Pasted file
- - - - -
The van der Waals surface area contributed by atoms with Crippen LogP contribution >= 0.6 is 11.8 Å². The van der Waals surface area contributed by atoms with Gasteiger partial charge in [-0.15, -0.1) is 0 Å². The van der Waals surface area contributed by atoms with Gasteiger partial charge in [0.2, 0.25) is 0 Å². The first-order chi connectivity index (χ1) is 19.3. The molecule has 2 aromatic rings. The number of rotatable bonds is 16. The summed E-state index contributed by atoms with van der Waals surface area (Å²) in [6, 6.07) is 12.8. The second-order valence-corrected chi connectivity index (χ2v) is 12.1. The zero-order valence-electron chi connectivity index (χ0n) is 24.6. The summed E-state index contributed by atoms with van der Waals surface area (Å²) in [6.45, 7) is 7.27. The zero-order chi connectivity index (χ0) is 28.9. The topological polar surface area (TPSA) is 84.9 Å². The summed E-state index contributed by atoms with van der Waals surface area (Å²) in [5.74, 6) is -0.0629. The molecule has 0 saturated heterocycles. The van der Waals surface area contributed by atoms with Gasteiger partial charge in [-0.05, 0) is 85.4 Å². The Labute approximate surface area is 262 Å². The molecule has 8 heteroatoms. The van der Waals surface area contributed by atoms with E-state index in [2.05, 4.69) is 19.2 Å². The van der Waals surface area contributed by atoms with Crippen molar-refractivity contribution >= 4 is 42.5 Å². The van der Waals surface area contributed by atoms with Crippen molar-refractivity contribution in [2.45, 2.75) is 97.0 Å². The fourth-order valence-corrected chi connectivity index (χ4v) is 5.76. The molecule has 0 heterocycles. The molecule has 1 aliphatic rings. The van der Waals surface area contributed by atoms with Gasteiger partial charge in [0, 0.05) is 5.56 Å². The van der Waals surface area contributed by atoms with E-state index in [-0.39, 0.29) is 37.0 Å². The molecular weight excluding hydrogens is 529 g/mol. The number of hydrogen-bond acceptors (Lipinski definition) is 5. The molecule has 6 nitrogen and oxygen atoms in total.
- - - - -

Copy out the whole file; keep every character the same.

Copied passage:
The van der Waals surface area contributed by atoms with Crippen LogP contribution >= 0.6 is 11.8 Å². The van der Waals surface area contributed by atoms with Gasteiger partial charge in [-0.15, -0.1) is 0 Å². The van der Waals surface area contributed by atoms with Gasteiger partial charge in [0.2, 0.25) is 0 Å². The first-order chi connectivity index (χ1) is 19.3. The molecule has 2 aromatic rings. The number of rotatable bonds is 16. The summed E-state index contributed by atoms with van der Waals surface area (Å²) in [6, 6.07) is 12.8. The second-order valence-corrected chi connectivity index (χ2v) is 12.1. The zero-order valence-electron chi connectivity index (χ0n) is 24.6. The summed E-state index contributed by atoms with van der Waals surface area (Å²) in [6.45, 7) is 7.27. The zero-order chi connectivity index (χ0) is 28.9. The topological polar surface area (TPSA) is 84.9 Å². The summed E-state index contributed by atoms with van der Waals surface area (Å²) in [5.74, 6) is -0.0629. The molecule has 0 saturated heterocycles. The van der Waals surface area contributed by atoms with Gasteiger partial charge in [-0.05, 0) is 85.4 Å². The Labute approximate surface area is 262 Å². The molecule has 8 heteroatoms. The van der Waals surface area contributed by atoms with E-state index in [2.05, 4.69) is 19.2 Å². The van der Waals surface area contributed by atoms with Crippen molar-refractivity contribution >= 4 is 42.5 Å². The van der Waals surface area contributed by atoms with Crippen molar-refractivity contribution in [2.45, 2.75) is 97.0 Å². The fourth-order valence-corrected chi connectivity index (χ4v) is 5.76. The molecule has 0 heterocycles. The molecule has 1 aliphatic rings. The van der Waals surface area contributed by atoms with Gasteiger partial charge in [0, 0.05) is 5.56 Å². The van der Waals surface area contributed by atoms with E-state index in [-0.39, 0.29) is 37.0 Å². The molecular weight excluding hydrogens is 529 g/mol. The number of hydrogen-bond acceptors (Lipinski definition) is 5. The molecule has 6 nitrogen and oxygen atoms in total.